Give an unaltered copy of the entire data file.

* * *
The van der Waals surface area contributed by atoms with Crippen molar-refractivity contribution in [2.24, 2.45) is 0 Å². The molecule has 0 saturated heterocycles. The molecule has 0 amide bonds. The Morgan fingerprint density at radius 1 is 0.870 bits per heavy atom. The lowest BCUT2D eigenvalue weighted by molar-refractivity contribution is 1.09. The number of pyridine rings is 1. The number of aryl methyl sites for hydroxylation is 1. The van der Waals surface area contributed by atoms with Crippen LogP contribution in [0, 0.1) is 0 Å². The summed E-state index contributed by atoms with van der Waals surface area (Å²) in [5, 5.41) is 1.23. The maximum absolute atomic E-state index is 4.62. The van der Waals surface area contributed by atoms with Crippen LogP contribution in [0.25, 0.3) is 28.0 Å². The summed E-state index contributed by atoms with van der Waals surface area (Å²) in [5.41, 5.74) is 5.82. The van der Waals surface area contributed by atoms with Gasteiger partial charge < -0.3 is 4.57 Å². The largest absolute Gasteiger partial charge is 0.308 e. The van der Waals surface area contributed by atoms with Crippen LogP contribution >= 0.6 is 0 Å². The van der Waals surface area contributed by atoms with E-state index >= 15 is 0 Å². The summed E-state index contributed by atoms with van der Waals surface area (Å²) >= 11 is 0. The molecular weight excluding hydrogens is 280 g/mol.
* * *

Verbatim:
The van der Waals surface area contributed by atoms with Crippen molar-refractivity contribution in [2.24, 2.45) is 0 Å². The molecule has 0 saturated heterocycles. The molecule has 0 amide bonds. The Morgan fingerprint density at radius 1 is 0.870 bits per heavy atom. The lowest BCUT2D eigenvalue weighted by molar-refractivity contribution is 1.09. The number of pyridine rings is 1. The number of aryl methyl sites for hydroxylation is 1. The van der Waals surface area contributed by atoms with Crippen LogP contribution in [0, 0.1) is 0 Å². The summed E-state index contributed by atoms with van der Waals surface area (Å²) in [5, 5.41) is 1.23. The maximum absolute atomic E-state index is 4.62. The van der Waals surface area contributed by atoms with Crippen LogP contribution in [0.25, 0.3) is 28.0 Å². The summed E-state index contributed by atoms with van der Waals surface area (Å²) in [5.41, 5.74) is 5.82. The van der Waals surface area contributed by atoms with Gasteiger partial charge < -0.3 is 4.57 Å². The largest absolute Gasteiger partial charge is 0.308 e. The van der Waals surface area contributed by atoms with Crippen LogP contribution >= 0.6 is 0 Å². The van der Waals surface area contributed by atoms with E-state index >= 15 is 0 Å². The summed E-state index contributed by atoms with van der Waals surface area (Å²) >= 11 is 0. The molecular weight excluding hydrogens is 280 g/mol.